Many in the cheese industry argue that large-scale producers and sellers of foods such as peanut butter, eggs, and cookie dough present a much larger risk to the nation’s population. Salmonella and other bacteria were found in those products and were sold to millions of people. Hundreds were sickened.
“Cheeses are not causing most of the food-safety problems,” says Dr. Catherine Donnelly, a Listeria expert at the Vermont Institute for Artisan Cheese. “From a risk-based perspective, egg producers, producing millions of contaminated eggs with salmonella, have caused many more human illnesses than these cheeses being recalled. In the scheme of things, let’s look at high-risk foods and volumes produced. We don’t have unending resources to deal with food safety. We need to target those causing the most risk.”
Sheehan disagrees. He says the FDA’s responsibilities are many and varied and the agency is able to devote attention to all of them simultaneously. Dangerous bacteria have been found in cheeses, and the FDA will continue to inspect cheesemaking operations, looking particularly at “high risk” facilities. The new law calls for initial federal inspections at high-risk facilities within five years, then every three years after that.
Some cheesemakers protest that despite findings of Listeria, few people have gotten sick from tainted cheeses. The FDA does not consider that a good argument. “The FDA will not wait for a food to cause illness before it acts,” Sheehan says.
Advocate or Adversary
All the publicity surrounding cheese recalls is certainly bad for the industry. Ultimately producers need to stay out of the news, preferably by staying bacteria free. The best way to do that is to put in place better systems for avoiding contaminants in their facilities, believes Mateo Kehler, who, along with his brother Andy and their families, makes and ages cheese at Jasper Hill Farm in Greensboro, Vermont.
“That’s the crux of it,” he states. Cheesemakers need to adopt risk-management and food-safety plans. “A lot of people think cheesemaking is an art,” he says, “but we’re producing food for families and children. We need to do that in a responsible way.”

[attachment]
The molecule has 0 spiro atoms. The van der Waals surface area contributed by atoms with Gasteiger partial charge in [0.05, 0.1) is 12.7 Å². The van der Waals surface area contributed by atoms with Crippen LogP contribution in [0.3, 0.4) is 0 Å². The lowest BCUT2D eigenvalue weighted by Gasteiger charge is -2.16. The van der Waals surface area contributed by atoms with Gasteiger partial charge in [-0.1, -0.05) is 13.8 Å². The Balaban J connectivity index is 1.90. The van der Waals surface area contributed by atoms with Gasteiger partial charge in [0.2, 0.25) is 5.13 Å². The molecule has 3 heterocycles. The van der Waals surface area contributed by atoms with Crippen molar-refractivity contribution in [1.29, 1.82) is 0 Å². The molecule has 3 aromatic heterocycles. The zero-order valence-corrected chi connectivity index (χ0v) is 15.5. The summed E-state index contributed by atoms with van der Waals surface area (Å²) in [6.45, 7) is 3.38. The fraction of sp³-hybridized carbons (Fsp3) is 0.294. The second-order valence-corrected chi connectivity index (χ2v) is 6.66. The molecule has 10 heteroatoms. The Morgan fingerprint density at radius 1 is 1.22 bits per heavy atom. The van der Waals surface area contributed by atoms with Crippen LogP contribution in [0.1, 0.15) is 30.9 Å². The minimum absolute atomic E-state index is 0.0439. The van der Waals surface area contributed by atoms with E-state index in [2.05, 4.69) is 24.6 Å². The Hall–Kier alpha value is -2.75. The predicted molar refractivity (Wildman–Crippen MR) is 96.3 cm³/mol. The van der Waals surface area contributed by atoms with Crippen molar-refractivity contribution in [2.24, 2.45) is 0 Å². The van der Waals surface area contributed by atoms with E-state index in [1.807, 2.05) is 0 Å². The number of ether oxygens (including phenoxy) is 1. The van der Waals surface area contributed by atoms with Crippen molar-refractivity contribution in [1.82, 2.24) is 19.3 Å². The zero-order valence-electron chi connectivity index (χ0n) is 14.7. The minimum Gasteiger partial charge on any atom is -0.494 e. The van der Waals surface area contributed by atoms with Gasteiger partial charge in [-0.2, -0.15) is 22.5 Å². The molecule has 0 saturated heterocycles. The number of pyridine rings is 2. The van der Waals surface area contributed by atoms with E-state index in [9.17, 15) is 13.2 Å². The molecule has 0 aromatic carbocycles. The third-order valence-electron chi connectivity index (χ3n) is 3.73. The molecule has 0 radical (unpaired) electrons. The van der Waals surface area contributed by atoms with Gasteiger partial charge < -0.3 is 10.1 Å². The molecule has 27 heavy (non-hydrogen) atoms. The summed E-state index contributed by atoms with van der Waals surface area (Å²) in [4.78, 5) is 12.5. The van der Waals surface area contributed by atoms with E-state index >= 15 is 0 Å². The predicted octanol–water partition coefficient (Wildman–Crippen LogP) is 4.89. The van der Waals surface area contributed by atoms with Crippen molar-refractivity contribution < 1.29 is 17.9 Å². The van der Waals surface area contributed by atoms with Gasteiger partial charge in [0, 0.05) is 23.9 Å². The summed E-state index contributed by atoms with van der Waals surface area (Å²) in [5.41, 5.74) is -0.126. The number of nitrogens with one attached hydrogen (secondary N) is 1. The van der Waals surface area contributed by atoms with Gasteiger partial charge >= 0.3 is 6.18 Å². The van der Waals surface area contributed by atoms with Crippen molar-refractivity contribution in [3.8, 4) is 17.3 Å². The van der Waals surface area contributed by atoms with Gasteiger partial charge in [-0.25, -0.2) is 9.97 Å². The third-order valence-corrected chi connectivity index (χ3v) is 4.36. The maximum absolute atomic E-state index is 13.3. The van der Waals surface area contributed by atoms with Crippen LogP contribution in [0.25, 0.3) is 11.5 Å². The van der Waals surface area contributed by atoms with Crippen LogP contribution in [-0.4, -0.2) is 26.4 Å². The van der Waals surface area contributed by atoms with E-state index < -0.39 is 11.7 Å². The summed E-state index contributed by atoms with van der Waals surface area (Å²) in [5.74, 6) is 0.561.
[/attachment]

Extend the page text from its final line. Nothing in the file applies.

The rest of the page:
The creamery at Jasper Hill Farm does a lot of its own raw-product and environmental sampling, Kehler says, spending about three percent of gross sales on testing. Though not happy about a recent FDA visit, they were ready when inspectors showed up. “We have a track record,” he says. “We’ve been doing this for eight years now, and we’ve been working at doing a little better every day. A lot of cheesemakers were not prepared.” As contrary as it sounds, one of the problems for producers over the past few years has actually been a lack of inspections. “Having a robust regulatory system is a good thing,” Kehler remarks.
That said, Kehler is quick to add that one of the current problems, he believes, is that the FDA comes in not as a source of technical support but looking to punish. “They’re the hammer. In other countries, food-safety agencies have a regulatory component, but they’re also there to help companies produce safe food, not put them out of business.”
More frustrating is to have a state inspector give a thumbs-up to a facility, only to have a federal inspection result in shutting a producer down. Estrella says the Washington State Department of Agriculture in March last year found one positive swab for L. mono in a floor drain but told her the facility had made major improvements. The state agency was satisfied that she could sell her cheeses, she says. A few months later the FDA closed her operation.
Some cheesemakers concede that they should be doing more swabbing for bacteria on their own, instead of waiting for state inspectors to come through and inform them of problems they should have found first.
The intent of the new food-safety law is to put in place a proactive approach to avoid outbreaks of bacteria in food, rather than react to problems after they occur. Farmers are required to develop strategies to prevent contamination and then test frequently to ensure that they’re working, as many cheese producers already do. The law also gives the FDA access to internal records at farms and food-production facilities.
An amendment by Democratic Senator Jon Tester from Montana is meant to protect small, local food producers from certain aspects of the regulations. It exempts “very small businesses,” which have yet to be defined by the FDA (as of this writing).
Nonetheless, cheesemakers of any size will still have to demonstrate that they recognize potential biohazards and are putting in place preventive controls accordingly. The work of creating artisan cheese, it appears, just may be more about cleanliness than craft.
Written by Ellen Perlman
Illustration by Dmitri Jackson